Tropical storm Elsa blew by on July 9-10, with little in the way of unusual bird life to show for it. Sarah Kosa is fairly certain that a brown pelican flew over her Lighthouse Road house on the stormy evening of July 9. This species is known for being carried northward by tropical storms, but there were a number of sightings of this species on Long Island in the first week of July, before the storm. Jean Lane reports that a pelican flew by the Gay Head Light on July 11. So far, there have been no other pelican sightings.

Perhaps the most interesting sighting of the week is also from Sarah Kosa, who spotted and photographed a male evening grosbeak at her feeders on July 9. This species is a northern species that is not supposed to be here in the summer; it may be the first July record for the Island. According to the website, there have been a few other June and July records of this species in Connecticut and coastal New York; did they stay here after coming south last winter?

Little blue heron immature — Lanny McDowell

A surprising find for Luanne Johnson was an immature little blue heron on July 8, in a Cape Poge Bay salt marsh. The immatures are white and it stood next to a snowy egret, so the greenish legs and bi-colored bill were easily noticed. Great blue herons are appearing more frequently now. Steve Allen saw one at Felix Neck on July 6 and Thaw Malin and Cynthia Bloomquist had one visit a pond in their yard on Skiffs Lane on July 8.

Laughing gulls have also made multiple appearances this week. Shea Fee saw one on July 4 at Sheriff’s Meadow Sanctuary; Lucy Goeke had one near the Chappy Ferry on July 5 and one on July 7 at nearby Lighthouse Beach; Seth Buddy spotted one on the beach between West Chop and Mink Meadows on July 6; Chase McCabe found one on Norton Point on July 10; while Walt Looney found one at Eel Pond that same day. I found one at Ocean Park on the morning of July 11. Were these sightings of one or two birds that traveled around a bit? We will never know. The first Forster’s tern of the year was spotted by Seth Buddy near West Chop on July 6.

Semi-palmated sandpiper — Lanny McDowell

More shorebirds have arrived on their southbound migration. On July 6, Andrew Jankowich visited the Tuthill Preserve and saw killdeer, nine short-billed dowitchers and two lesser yellowlegs. On July 8, Walt Looney visited the salt marshes along State Beach and spotted a least sandpiper, eight semipalmated sandpipers and six short-billed dowitchers. Two days later, Walt was at Eel Pond and spotted a black-bellied plover, two semipalmated plovers, a ruddy turnstone and 10 least sandpipers.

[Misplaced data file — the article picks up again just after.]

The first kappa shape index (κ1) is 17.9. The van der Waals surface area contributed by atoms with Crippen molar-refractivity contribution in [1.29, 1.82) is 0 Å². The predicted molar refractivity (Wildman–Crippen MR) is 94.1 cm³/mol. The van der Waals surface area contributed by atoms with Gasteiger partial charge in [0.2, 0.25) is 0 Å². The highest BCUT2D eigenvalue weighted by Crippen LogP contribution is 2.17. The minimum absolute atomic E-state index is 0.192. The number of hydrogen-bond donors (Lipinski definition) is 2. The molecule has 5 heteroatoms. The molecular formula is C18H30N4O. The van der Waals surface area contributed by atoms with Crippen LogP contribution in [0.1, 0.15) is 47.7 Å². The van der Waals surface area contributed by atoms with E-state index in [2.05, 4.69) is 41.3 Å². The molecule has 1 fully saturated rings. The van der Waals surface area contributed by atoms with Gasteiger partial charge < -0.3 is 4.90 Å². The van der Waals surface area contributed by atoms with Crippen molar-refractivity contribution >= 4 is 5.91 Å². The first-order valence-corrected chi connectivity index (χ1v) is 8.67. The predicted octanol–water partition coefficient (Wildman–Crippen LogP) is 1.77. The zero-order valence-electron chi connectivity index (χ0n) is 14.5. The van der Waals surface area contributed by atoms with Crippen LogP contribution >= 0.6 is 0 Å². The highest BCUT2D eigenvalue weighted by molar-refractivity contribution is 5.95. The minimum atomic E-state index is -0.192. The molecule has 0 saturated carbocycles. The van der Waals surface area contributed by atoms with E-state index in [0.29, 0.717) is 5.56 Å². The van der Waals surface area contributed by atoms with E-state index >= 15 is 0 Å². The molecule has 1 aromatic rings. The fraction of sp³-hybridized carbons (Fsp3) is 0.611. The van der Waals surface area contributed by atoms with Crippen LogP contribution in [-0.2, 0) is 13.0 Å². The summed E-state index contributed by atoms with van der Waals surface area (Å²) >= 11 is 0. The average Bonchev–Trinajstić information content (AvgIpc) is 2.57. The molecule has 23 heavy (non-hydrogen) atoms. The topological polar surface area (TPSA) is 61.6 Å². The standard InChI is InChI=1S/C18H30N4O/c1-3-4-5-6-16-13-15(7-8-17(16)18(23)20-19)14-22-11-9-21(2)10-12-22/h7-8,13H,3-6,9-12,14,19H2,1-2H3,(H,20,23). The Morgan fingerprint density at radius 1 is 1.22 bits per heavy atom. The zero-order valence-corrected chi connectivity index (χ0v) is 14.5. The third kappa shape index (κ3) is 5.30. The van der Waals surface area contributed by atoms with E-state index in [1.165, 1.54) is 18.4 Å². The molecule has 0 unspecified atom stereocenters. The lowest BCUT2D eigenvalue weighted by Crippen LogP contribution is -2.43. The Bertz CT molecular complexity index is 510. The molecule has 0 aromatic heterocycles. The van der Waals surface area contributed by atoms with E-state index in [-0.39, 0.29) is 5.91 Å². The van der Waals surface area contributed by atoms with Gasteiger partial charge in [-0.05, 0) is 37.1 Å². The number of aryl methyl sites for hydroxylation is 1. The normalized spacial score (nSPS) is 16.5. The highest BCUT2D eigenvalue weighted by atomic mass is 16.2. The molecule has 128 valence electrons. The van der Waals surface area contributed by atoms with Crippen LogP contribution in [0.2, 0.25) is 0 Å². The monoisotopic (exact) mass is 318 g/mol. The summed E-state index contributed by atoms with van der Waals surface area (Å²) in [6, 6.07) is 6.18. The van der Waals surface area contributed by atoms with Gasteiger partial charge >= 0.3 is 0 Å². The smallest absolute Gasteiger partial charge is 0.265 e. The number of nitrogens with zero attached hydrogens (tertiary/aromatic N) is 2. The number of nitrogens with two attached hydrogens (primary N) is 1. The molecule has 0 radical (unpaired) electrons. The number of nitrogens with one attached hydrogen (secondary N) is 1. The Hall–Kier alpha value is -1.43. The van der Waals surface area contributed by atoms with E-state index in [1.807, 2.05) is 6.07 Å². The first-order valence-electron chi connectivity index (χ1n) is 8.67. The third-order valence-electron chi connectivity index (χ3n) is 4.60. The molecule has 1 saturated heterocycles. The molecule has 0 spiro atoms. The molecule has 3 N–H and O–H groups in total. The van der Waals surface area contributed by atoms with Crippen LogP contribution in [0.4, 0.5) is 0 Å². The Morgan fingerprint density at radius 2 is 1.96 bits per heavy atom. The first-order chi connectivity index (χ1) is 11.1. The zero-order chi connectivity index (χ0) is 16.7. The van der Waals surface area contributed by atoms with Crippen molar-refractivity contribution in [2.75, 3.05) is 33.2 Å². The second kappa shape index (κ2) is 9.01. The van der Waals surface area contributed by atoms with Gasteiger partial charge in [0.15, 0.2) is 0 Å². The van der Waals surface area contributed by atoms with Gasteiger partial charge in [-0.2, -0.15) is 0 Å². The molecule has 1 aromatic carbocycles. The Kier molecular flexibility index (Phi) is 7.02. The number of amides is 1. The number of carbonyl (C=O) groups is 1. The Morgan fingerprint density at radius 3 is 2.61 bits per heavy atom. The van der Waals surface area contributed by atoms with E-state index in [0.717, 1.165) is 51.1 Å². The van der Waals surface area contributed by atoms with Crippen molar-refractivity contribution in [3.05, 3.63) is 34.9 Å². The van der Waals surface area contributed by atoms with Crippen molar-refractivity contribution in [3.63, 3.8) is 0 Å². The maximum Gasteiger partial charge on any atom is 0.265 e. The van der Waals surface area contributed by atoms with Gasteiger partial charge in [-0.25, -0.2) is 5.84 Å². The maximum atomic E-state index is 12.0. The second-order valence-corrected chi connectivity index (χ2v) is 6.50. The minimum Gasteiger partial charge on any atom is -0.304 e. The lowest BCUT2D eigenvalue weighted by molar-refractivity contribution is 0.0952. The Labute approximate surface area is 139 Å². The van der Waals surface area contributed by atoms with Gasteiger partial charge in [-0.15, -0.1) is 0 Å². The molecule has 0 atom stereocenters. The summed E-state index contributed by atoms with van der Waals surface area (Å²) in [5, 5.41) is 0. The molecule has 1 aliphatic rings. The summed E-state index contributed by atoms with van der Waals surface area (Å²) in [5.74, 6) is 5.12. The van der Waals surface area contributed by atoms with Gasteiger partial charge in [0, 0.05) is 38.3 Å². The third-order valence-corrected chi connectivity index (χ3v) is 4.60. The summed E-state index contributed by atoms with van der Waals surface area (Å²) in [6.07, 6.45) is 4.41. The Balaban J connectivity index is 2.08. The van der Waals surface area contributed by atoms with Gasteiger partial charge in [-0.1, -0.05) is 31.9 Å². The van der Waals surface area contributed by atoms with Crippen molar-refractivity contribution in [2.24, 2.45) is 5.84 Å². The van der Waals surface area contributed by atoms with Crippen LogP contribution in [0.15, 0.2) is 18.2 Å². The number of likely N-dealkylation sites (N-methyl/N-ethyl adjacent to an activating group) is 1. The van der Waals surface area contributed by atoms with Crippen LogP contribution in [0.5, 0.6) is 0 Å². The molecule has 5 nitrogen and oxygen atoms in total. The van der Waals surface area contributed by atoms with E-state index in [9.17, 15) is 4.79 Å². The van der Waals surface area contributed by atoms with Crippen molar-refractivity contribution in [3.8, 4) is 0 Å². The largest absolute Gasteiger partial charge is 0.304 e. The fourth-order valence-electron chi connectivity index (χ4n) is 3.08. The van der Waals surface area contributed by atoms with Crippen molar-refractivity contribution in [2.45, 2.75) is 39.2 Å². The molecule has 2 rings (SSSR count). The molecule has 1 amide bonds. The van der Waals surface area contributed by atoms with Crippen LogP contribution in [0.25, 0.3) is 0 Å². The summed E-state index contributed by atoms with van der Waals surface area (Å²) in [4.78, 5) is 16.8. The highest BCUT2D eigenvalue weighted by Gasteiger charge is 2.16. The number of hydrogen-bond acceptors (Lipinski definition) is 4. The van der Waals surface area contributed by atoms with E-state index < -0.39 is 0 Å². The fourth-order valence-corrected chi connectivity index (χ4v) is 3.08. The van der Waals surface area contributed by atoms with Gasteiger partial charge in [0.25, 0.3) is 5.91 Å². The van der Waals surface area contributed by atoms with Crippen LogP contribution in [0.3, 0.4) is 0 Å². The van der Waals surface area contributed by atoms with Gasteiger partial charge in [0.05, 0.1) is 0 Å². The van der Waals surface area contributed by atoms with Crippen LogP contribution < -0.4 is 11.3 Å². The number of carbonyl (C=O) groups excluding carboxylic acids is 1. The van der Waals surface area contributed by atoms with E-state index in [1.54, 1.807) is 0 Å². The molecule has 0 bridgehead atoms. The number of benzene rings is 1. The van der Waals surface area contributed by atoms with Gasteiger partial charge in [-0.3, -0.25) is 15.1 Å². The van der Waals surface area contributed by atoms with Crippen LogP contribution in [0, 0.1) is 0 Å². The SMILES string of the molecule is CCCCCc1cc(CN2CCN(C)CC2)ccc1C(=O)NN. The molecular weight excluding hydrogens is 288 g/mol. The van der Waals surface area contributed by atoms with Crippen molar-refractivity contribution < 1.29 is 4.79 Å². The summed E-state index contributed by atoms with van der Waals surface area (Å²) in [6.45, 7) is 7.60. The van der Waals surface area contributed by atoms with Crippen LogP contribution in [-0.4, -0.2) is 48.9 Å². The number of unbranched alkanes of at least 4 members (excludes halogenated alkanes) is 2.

Warren Woessner found eight least sandpipers and two greater yellowlegs in the right fork parking lot on July 10. That same day, Chase McCabe spotted eight black-belled plovers, six least sandpipers, 14 short-billed dowitchers and three greater yellowlegs at Norton Point. Shea Fee had two least sandpipers and an amazing flock of 22 killdeer at Quansoo Farm on July 11, the same day I spotted the first sanderling of the season at Little Beach.

Eastern wood peewee — Lanny McDowell

Tim Rush spotted a brown thrasher in Coffin’s Field on July 6. Other songbirds of interest are eastern kingbird and eastern wood-pewee. Kingbirds have been seen by Shea Fee at Wasque on July 7, Seth Buddy and Steve Allen at Felix Neck on July 8, Phil Edmundson along the West Tisbury south shore on July 10 and Mickey Karpa at Quansoo Beach on July 11. Wood-pewees – very similar to phoebes – were observed by Kiera Scott on July 7 at Great Rock Bight, Seth Buddy and Steve Allen on July 8 at Felix Neck, that same day by Seth Buddy at Lambert’s Cove Cemetery and by Bridget Dunnigan and Sea Williams on July 11 in the State Forest.

Tree swallows gather in large flocks as they slowly make their way southward in August and September. It is thrilling to be under such an active flock of insect eaters. Allan Keith spotted an early flock of tree swallows, along with a few bank swallows, at Katama Farm on July 12.

Northern bobwhites are reported much less frequently this year than in the previous two years. Shea Fee had a bobwhite visiting her Wasque yard on July 5.

Semi-palmated plover — Lanny McDowell

Warblers are harder to detect now that their breeding season is winding down and they do not sing as frequently. Yellow warblers and common yellowthroats have been spotted by Phil Edmundson near Watcha Pond on July 10 and Shea Fee at Quansoo Farm on July 11. The latter observer also spotted prairie warbler at Quansoo Farm, while Kiera Scott found them and American redstarts at Great Rock Bight on July 7 and in Menemsha the next day. And pine warblers were seen by Bridget Dunnigan and Sea Williams in the State Forest on July 11.

Last but not least, Kiera Scott observed a fledgling downy woodpecker at Great Rock Bight on July 7. We know they are present all across the Island, but confirming their nesting by observing fledglings is notable.

More bird pictures.

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Robert Culbert is an ecological consultant with Nature Watch LLC living in Vineyard Haven.